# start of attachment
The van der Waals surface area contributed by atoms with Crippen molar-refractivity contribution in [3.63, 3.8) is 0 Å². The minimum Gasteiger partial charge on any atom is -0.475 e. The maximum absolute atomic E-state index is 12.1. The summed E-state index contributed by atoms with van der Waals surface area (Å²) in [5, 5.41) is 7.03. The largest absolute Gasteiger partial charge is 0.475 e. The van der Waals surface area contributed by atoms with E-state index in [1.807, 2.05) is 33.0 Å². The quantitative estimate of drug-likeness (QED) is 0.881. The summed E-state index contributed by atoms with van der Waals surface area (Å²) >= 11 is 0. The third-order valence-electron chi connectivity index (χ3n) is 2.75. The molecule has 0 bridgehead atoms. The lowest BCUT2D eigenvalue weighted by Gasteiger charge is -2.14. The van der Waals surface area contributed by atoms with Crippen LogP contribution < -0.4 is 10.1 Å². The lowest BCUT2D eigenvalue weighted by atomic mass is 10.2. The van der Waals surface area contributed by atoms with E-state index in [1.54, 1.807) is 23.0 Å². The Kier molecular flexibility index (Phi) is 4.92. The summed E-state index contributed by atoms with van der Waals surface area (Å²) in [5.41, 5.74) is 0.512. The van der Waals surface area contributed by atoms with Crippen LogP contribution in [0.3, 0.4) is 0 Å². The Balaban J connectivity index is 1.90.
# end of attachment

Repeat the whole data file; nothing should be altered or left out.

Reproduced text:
The van der Waals surface area contributed by atoms with Crippen molar-refractivity contribution in [3.63, 3.8) is 0 Å². The minimum Gasteiger partial charge on any atom is -0.475 e. The maximum absolute atomic E-state index is 12.1. The summed E-state index contributed by atoms with van der Waals surface area (Å²) in [5, 5.41) is 7.03. The largest absolute Gasteiger partial charge is 0.475 e. The van der Waals surface area contributed by atoms with E-state index in [1.807, 2.05) is 33.0 Å². The quantitative estimate of drug-likeness (QED) is 0.881. The summed E-state index contributed by atoms with van der Waals surface area (Å²) >= 11 is 0. The third-order valence-electron chi connectivity index (χ3n) is 2.75. The molecule has 0 bridgehead atoms. The lowest BCUT2D eigenvalue weighted by Gasteiger charge is -2.14. The van der Waals surface area contributed by atoms with Crippen LogP contribution < -0.4 is 10.1 Å². The lowest BCUT2D eigenvalue weighted by atomic mass is 10.2. The van der Waals surface area contributed by atoms with E-state index in [1.54, 1.807) is 23.0 Å². The Kier molecular flexibility index (Phi) is 4.92. The summed E-state index contributed by atoms with van der Waals surface area (Å²) in [5.41, 5.74) is 0.512. The van der Waals surface area contributed by atoms with Crippen LogP contribution in [0.3, 0.4) is 0 Å². The Balaban J connectivity index is 1.90.